Main Menu

Dickerson Weathers Two Storms for First Major Victory

Chris Dickerson delivered under pressure throughout to become the 2020 United States Disc Golf Champion. Photo: Alyssa Van Lanen / PDGA

In the midst of battling for a career win, Chris Dickerson smiled when things started to go sideways, assisted a card mate with his lie and came up clutch in the biggest of moments.

The Tennessee native was, simply, all class throughout at the 2020 United States Disc Golf Championship.

Dickerson weathered the storm in two ways, battling through a torrential final-round downpour and an absolute heater from the chase card, to grab his first PDGA Major victory on Saturday at Winthrop University in Rock Hill, South Carolina.

“Like I said before, I think this is the biggest tournament of the year because it’s always at the same place and it’s the most prestigious tournament of the year,” Dickerson told Terry Miller and Jamie Thomas of the Disc Golf Network. “It just feels great.”

Even when things weren’t going great as the rain set in and Calvin Heimburg was on an absolute tear – going 9-under through the first 10 holes – Dickerson was shown on the USDGC coverage with his hat backwards and a big smile.

But don’t get fooled, it was all business and it had to be for Dickerson, a two-time DGPT Championship winner without a regular-season DGPT or National Tour victory in his career.

“There have been a few tournaments where I’ve been right there but haven’t been able to pull it off,” Dickerson told the DGN. “Calvin shot great and I was just glad I was able to hold it all together coming down the stretch and stick to the game plan that I made up on the fly.”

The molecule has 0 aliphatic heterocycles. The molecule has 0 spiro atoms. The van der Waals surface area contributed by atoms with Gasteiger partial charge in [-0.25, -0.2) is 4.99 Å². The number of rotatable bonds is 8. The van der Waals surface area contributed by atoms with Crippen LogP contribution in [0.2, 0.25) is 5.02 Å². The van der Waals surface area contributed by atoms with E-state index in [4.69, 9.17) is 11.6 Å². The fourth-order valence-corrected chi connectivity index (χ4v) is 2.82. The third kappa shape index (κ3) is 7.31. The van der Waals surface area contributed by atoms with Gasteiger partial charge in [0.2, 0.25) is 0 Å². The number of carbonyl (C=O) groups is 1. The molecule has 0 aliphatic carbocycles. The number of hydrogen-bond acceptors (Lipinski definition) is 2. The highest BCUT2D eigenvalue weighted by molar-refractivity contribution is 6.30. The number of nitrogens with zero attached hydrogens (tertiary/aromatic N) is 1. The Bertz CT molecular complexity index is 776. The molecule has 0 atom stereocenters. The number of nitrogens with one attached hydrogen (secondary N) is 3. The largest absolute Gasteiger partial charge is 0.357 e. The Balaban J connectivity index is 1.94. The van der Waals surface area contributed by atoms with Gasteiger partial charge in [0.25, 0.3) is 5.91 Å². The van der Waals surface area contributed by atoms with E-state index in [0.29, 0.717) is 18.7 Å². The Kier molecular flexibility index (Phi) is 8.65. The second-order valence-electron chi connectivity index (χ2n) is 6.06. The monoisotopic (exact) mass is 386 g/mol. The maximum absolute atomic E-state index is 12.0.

As rain drenched the Winthrop Arena, Heimburg was undeterred, going 10-under through 12 and grabbing the outright lead after a triple bogey from Dickerson on the 10th.

The final round was nothing short of drama-filled from there.

Dickerson, as he did throughout the event where he led from the second round through 63 holes, bounced back time and time again. After his first OB stoke of the day on Hole 5, as the rain first creeped in, Dickerson pinned the water-carry basket to save par.

After his seven at 10, Dickerson bounced back with a birdie on 11. That, on the scoreboard, coincided with Heimburg’s first stumble of the day, a double bogey on the 13th and ensuing bogey on the 14th to tie things up. He bounced back with birdies on 15 and 16.

Dickerson, meanwhile, reset after a slip on his run up on the 13th and hit the basket from 300 feet away leading to a drop-in birdie, another championship-winning shot.

Then Heimburg had to make the walk to the 17th and a hold that has defined or decimated players in the history of the event.

His first shot came up just short of the dreaded hay bails, the few feet of barrier that stand in the way like a castle wall for players just looking to get on to the 18th. His retee hit in circle two and his bogey save attempt hit the cage and slowly rolled through the rain into the pond at Winthrop for a quadruple-bogey seven.

For the second time of the day, Dickerson, who entered the final round 10 shots ahead of Heimburg, had a four-stroke lead.

But he had 15-through-18 left to go.

Two holes back, Dickerson’s tee shot missed the mando on 15 and, while clinging to his tournament lead, he assisted cardmate Alex Russell with his lie before getting up-and-down for his bogey.

After Heimburg’s birdie on the 18th with a death putt, it was Dickerson’s to lose with a two-shot lead with 16, 17 and 18 left.

He played ultra-safe on 16 and his drive creeped over the hay on the 17th, allowing him to chip his way down the 18th and into the clubhouse as a Major champion.

It was then and only then after the putt dropped into the bottom of the basket that a sigh of relief came for Dickerson.

Ricky Wysocki quietly worked his way up the leaderboard with a finale round of 63 to grab a third-place finish.